The current labour market in Australia is challenging for all young people. According to ABS Labour Force Data11, the unemployment rate for young people aged 15 to 19 years in June 2013 was 27.3%12. The highest unemployment rate for 15 year olds of 29.7% was recorded in 1998 and the lowest level of youth unemployment was recorded 2008 at 15.5%.
Upon completing high school, a large proportion of Australians go onto further education or training. In 2001, 47.4% of young people that completed high school pursued further education (higher education 33.2%, TAFE 11.2%, other tertiary 3.0%). Only 19.5% of young people who finished school early pursued further education. The rate of young people in full time employment in NSW is significantly higher for those that completed year 12 or equivalent. According to 2011 data, 70.5% of young people completing year 12 or equivalent were employed in full time work compared with 1.96% of people who exited school in year 8 or earlier.
At a global level, unemployment rates among university graduates stood at 4.4% on average across OECD countries in 2009. However those who did not complete high school faced unemployment rates of 11.5%, up from 8.7% the year before. This contributes to the significant problem of youth unemployment that currently exceeds 17% in the OECD region13. “The cost to individuals and society of young people leaving school without a qualification keeps rising,” said OECD Secretary-General Angel Gurri?a. “We must avoid the risk of a lost generation by all means. Despite strained public budgets, governments must keep up their investment to maintain quality in education, especially for those most at risk. Investment in education is not only about money, it’s also an investment in people and an investment in the future”.
Exclusion from the labour market leads not only to financial disadvantage but also to disadvantage across many other life domains including health and wellness, positive connections, appropriate housing and accommodation and feeling safe within the community14.
For some young people, a clear pathway is not initially recognisable. It is therefore important to ensure multiple pathways are available and accessible to young people, which afford the necessary time, space and support, to work through and ultimately overcome the barriers impeding their development. An example might include the Links to Learning15 program.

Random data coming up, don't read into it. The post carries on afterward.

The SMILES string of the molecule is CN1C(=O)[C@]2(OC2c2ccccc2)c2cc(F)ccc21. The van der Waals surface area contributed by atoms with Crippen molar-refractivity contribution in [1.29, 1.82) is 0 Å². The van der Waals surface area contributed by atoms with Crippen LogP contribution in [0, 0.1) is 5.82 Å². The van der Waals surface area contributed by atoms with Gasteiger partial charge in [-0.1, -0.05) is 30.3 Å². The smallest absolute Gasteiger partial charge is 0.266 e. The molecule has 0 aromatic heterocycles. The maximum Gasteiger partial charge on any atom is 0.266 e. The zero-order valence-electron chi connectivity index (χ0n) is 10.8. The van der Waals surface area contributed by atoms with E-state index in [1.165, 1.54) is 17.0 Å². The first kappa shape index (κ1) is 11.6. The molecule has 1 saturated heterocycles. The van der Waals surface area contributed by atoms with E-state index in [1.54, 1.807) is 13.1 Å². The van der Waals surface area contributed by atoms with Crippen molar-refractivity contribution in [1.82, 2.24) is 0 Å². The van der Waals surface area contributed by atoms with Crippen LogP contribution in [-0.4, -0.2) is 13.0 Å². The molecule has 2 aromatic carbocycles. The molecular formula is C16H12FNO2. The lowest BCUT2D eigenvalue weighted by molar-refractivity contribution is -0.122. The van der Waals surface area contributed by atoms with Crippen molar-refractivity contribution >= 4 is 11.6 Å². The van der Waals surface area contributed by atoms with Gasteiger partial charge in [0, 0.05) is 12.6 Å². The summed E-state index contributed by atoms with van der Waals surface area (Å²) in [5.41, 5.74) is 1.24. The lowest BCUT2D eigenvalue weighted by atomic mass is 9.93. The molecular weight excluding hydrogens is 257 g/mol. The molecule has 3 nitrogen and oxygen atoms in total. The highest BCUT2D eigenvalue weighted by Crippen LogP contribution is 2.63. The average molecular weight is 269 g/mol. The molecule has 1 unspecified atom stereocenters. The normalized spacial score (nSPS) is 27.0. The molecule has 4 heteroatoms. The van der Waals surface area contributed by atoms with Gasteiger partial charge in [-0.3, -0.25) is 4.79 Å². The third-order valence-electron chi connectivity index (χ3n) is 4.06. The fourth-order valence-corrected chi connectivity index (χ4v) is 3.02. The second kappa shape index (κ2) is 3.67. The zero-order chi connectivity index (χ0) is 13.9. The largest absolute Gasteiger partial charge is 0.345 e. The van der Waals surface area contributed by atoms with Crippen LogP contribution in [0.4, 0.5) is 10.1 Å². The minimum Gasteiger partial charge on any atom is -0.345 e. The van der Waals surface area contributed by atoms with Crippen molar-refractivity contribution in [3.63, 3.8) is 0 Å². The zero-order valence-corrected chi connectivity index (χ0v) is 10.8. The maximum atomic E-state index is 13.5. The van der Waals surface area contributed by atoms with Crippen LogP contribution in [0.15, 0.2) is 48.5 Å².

It is not only formal education that young people benefit from. It is vital that young people are given the opportunity to learn healthy, positive life skills to enable them to deal effectively with the demands and challenges of everyday life16. These basic skills assist young people to cope with difficulties experienced across personal, emotional and social domains of their young lives17.
The Education and Employment foundation is closely associated with the other four foundations. For example young people require positive encouragement and support from and connection to their networks. Whether it’s a family member, a friend, a mentor, a school staff member or caseworker, these connections are vital to a young person’s enthusiasm for and engagement in education and/or training.
Education and employment is also closely related to the safety and stability foundation as temporary supported accommodation or moving from couch to couch is not a conducive environment for a young person to achieve their educational goals. The provision of short term and transitional housing to young people and families needs to take into account the educational needs of young people and be geographically appropriate18.
A Government-led initiative ‘Earn or Learn’19 reaffirmed that young people from disadvantaged backgrounds require more than simple incentives or coercion to remain in school. Many of these young people have experienced significantly complex and traumatic childhoods, which include poverty, family instability and breakdown and poor physical and mental health. School is however especially crucial for these young people as it may instil a sense of stability that they otherwise lack20.
The current dearth of resources within Specialist Homelessness Services has meant that services are often poorly equipped to address the intensive needs of their young client base in relation to their education and employment. Despite the lack of resources, specific initiatives have been developed to assist these young people to attain their educational and career aspirations. Examples include programs provided by White lion21, and the Beacon Foundation22.
There is increasing recognition within government policy that young people need more than just a place to sleep. The developmental needs of young people require the provision of a range of specialised intensive and appropriate ‘wrap around’ services in order to ensure young people don’t progress into long-term homelessness. It has also been acknowledged that a linked up, coordinated approach between youth services and employment services is imperative to improving employment outcomes for young people seeking work23. In terms of the type of assistance young people want, they tend to focus on the treatment they want to receive rather than the types of services. We are aware they want ‘help’, although ‘not a lot’ and would prefer to be shown how to help themselves rather than be mothered24.